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From Wei Zhu <>
Subject Re: any way to get the #writes/second, reads per second
Date Tue, 14 May 2013 16:06:25 GMT
We have a long running script which wakes up every minute to get reads/writes through JMX.
It does the calculation to get r/s and w/s and send them to ganglia. We are thinking of using
graphite which comes with some sort of intelligence mentioned by Tomàs, but it's just too
big of a change for our infrastructure. 


----- Original Message -----

From: "Dean Hiller" <> 
Sent: Tuesday, May 14, 2013 4:37:14 AM 
Subject: Re: any way to get the #writes/second, reads per second 

Cool, thanks, 

From: Tomàs Núnez <<>>

Reply-To: "<>" <<>>

Date: Tuesday, May 14, 2013 4:53 AM 
To: user <<>> 
Subject: Re: any way to get the #writes/second, reads per second 

Yes, there isn't any place in the JMX with reads/second or writes/second, just CompletedTasks.
I send this info to Graphite ( and use the "derivative" function
to get reads/minute. Munin also does the trick ( But
you can't do that with cassandra itself, you need somewhere to make the calculations (cacti
is also a good match). 

Hope that helps. There is some more information about monitoring this kind of things here:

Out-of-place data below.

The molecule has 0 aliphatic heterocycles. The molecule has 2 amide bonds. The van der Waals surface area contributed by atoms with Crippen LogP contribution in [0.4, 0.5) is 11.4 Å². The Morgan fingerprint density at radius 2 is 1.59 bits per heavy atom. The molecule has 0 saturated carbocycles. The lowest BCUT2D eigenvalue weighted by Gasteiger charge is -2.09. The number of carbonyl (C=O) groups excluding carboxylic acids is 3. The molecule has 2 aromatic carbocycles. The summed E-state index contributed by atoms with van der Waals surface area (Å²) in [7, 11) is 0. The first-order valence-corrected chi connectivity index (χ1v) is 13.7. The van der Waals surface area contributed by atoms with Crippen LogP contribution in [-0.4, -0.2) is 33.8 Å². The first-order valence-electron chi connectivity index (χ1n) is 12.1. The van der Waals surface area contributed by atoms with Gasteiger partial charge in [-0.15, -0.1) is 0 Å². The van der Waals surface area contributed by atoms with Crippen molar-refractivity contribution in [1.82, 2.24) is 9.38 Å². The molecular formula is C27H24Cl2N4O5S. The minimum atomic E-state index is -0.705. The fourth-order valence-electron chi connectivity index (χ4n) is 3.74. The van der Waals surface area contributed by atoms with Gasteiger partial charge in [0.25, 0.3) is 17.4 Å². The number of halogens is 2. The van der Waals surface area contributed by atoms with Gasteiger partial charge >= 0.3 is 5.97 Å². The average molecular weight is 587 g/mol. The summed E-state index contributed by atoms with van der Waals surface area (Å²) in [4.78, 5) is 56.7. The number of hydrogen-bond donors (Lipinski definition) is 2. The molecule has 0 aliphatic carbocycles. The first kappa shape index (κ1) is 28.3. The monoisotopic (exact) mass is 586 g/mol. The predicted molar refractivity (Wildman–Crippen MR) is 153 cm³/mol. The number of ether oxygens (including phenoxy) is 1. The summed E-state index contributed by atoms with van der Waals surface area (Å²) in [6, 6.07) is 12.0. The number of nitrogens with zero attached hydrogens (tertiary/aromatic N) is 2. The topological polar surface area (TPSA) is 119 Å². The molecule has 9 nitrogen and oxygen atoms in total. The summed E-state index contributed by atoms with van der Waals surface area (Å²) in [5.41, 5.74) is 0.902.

2013/5/13 Hiller, Dean <<>> 
We running a pretty consistent load on our cluster and added a new node to a 6 node cluster
Friday(QA worked great, but production not so much). One mistake that was made was starting
up the new node, then disabling the firewall :( which allowed nodes to discover it BEFORE
the node bootstrapped itself. We shutdown the node and booted him up and he bootstrapped himself
streaming all the data in. 

After that though, all the ndoes have really really high load numbers now. We are trying to
figure out what is going on still. 

Is there any way to get the number of reads/second and writes/second through JMX or something?
The only way I can see of on doing this is manually calculating it by timing the read count
and dividing by my manual stop watches start/stop times(timerange). 

Also, while my load is load average: 20.31, 19.10, 19.72 , what does a normal iostat look
like? My iostat await time is 13.66 ms which I think is kind of bad, but not that bad to cause
a load of 20.31? 

Device: rrqm/s wrqm/s r/s w/s rsec/s wsec/s avgrq-sz avgqu-sz await svctm %util 
sda 0.02 0.07 11.70 1.96 1353.67 702.88 150.58 0.19 13.66 3.61 4.93 
sdb 0.00 0.02 0.11 0.46 20.72 97.54 206.70 0.00 1.33 0.67 0.04 


Tomàs Núñez 
Tel. + 34 93 159 31 00 
Fax. + 34 93 396 18 52 
Llull, 95-97, 2º planta, 08005 Barcelona 
Skype: tomas.nunez.groupalia<> 
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